Groundcovers

Carpobrotus glaucescens

Pig Face

the purple fruits provide bird food

Centella asiatica

shelter for small lizards

Commelina cyanea

Scurvy Weed

shelter for ground dwelling small lizards and frogs

Correa spp

their tubular flowers are rich in nectar which attract both birds & butterflies

Dampiera (D. stricta, D. purpurea) spp

the insect attracting flowers provide food for small birds

Goodenia spp

the bright yellow flowers attract insects and butterflies which provide food for small birds

Hibbertia (dentata, linearis, scandens) spp

Guinea Flower

offer food for insects, moths, butterflies birds. Native bees collect the pollen to feed baby bees

Scaevola spp

Fan Flowers

butterflies and insects love their nectar supplied over many months of the year

Ferns

Blechnum spp

Water Ferns

shelter many small birds

Cyathea spp

Treefems

native bees nest in the broken trunks

Doodia aspera

Rasp Fern

will mass to form a low thicket offering shelter

Gleichenia spp

Coral Ferns

form thickets providing bird refuge

Pteridium esculentum

Bracken

nesting and shelter for Fairy Wrens, Silvereyes and other small birds

Shrubs

Acacia spp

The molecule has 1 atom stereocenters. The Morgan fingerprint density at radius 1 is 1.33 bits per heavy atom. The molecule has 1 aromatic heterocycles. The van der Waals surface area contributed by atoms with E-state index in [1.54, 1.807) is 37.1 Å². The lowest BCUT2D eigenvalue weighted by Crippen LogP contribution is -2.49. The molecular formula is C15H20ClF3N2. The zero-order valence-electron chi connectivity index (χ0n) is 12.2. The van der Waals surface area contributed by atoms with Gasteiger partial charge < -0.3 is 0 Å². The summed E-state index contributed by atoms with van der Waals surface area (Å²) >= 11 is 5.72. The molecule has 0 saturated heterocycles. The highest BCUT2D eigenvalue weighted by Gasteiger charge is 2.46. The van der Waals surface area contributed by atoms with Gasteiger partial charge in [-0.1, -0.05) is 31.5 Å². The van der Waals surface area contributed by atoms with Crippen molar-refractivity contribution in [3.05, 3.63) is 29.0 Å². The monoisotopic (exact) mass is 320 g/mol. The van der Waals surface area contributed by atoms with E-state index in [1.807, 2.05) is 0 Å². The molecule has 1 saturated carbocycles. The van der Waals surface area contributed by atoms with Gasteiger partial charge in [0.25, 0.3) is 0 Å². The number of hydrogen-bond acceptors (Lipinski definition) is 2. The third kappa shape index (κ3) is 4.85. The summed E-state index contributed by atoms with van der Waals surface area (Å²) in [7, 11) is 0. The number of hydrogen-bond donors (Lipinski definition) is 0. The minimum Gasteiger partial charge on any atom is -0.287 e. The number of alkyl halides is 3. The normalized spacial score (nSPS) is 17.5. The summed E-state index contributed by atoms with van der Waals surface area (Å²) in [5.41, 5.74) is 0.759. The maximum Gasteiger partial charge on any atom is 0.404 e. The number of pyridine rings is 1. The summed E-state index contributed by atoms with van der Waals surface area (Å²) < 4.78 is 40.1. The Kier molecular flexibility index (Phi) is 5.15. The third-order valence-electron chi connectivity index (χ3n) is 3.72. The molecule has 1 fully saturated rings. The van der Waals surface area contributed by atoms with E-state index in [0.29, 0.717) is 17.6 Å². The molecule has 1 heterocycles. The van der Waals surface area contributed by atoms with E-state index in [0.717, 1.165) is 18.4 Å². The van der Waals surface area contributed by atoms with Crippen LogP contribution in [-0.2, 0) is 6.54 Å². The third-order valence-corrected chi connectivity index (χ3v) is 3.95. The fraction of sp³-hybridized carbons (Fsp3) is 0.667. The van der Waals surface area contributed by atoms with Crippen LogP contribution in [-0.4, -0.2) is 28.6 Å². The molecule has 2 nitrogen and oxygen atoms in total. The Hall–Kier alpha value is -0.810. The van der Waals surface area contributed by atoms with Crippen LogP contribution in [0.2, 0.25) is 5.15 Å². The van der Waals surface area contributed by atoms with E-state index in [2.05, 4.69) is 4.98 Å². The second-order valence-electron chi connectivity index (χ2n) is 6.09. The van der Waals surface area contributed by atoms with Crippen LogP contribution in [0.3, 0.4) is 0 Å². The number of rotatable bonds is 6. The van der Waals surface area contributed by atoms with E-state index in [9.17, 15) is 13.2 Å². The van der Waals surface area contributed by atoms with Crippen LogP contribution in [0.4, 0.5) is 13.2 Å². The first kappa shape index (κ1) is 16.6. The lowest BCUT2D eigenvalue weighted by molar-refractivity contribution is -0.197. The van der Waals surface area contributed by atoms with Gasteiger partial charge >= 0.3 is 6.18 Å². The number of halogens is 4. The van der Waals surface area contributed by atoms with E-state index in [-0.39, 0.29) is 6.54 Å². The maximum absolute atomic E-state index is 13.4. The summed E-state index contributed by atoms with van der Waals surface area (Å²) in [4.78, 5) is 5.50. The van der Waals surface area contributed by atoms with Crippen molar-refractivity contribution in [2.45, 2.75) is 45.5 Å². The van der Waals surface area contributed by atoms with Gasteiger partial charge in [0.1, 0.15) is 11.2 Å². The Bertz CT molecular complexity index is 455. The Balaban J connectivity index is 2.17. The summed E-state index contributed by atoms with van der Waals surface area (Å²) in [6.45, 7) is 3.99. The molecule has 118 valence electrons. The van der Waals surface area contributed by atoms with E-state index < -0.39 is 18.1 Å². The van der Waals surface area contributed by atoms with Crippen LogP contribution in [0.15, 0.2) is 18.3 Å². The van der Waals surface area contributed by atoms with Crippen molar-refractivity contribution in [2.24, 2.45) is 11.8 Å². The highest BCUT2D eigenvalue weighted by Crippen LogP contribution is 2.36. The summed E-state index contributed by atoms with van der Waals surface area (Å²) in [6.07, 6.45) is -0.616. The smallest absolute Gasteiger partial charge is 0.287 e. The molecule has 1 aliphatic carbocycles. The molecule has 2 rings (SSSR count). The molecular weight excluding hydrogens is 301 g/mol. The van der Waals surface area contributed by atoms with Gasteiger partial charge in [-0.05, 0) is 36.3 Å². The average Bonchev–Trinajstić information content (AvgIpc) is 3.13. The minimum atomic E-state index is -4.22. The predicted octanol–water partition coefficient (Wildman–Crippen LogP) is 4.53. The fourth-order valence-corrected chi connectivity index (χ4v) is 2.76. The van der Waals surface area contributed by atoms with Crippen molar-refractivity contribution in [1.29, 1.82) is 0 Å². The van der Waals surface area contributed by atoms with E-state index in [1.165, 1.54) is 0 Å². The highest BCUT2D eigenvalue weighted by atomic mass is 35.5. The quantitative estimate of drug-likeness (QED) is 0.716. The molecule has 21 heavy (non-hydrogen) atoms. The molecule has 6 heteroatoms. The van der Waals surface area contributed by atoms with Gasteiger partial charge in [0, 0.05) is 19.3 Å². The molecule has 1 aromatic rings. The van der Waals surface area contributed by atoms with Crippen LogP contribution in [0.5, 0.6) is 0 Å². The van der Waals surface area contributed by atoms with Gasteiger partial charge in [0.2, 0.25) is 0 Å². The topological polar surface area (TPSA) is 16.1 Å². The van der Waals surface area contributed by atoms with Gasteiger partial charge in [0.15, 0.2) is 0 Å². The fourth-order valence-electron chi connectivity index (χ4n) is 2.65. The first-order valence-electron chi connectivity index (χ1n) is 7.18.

Wattles

any of the small local wattles provide seed for birds, and nectar for butterflies. The ones with dense foliage give shelter and nesting sites for small birds, attract moths, bees, and ants

Breynia oblongifolia

the fruits resembling tiny apples provide food for birds and butterflies

Bursaria spinosa

Blackthom

great wildlife habitat. Its prickly foliage gives safe refuge. The sweetly scented flowers attract butterflies. It is the host plant for the larvae of many butterflies and in particular the Eltham Copper Butterfly. Double-barred finches feel safe nesting here

Pultenaea spp

Bush-peas

attract native bees, butterflies moth and seed eating birds

Zieria spp

a wide range of butterflies and many small insects visit these plants

Trees

Allocasuarina spp

She-oaks

attract seed and fruit eating birds

Angophora hispida

Dwarf Apple

one of the best plants for attracting a wide range of insects

Banksia spp

very important genus of plants for wildlife being a food source for birds, animals and insects as well as providing nesting sites

Callistemon spp

Bottlebrushes

attract nectar feeding, seed, insect and fruit eating birds plus butterflies and they are pollinated by native bees

Callitrix spp

Cypress Pines

attract insects, birds and butterflies

Eucalyptus spp

all species attract a wide range of wildlife

Grevillea spp

Spider flowers, Toothbrush flowers

attract nectar and insect eating birds and butterflies

Hakea spp

the prickly ones of this genus are great for nesting and refuge

References
Elliot, Rodger ( 1994 ) Attracting wildlife to your garden Thomas C Lothian Pty Ltd., Melbourne
Robinson, Les ( 1991 ) Field Guide to the Native Plants of Sydney Kangaroo Press, Kenthurst
Information provided by ABBR's Newsletter Fauna Corner editor, Danie Ondinea. Many thanks!
Compiled by Lyn Hulme, Friend of Lane Cove National Park Inc. , Bushcare volunteer and member of ABBR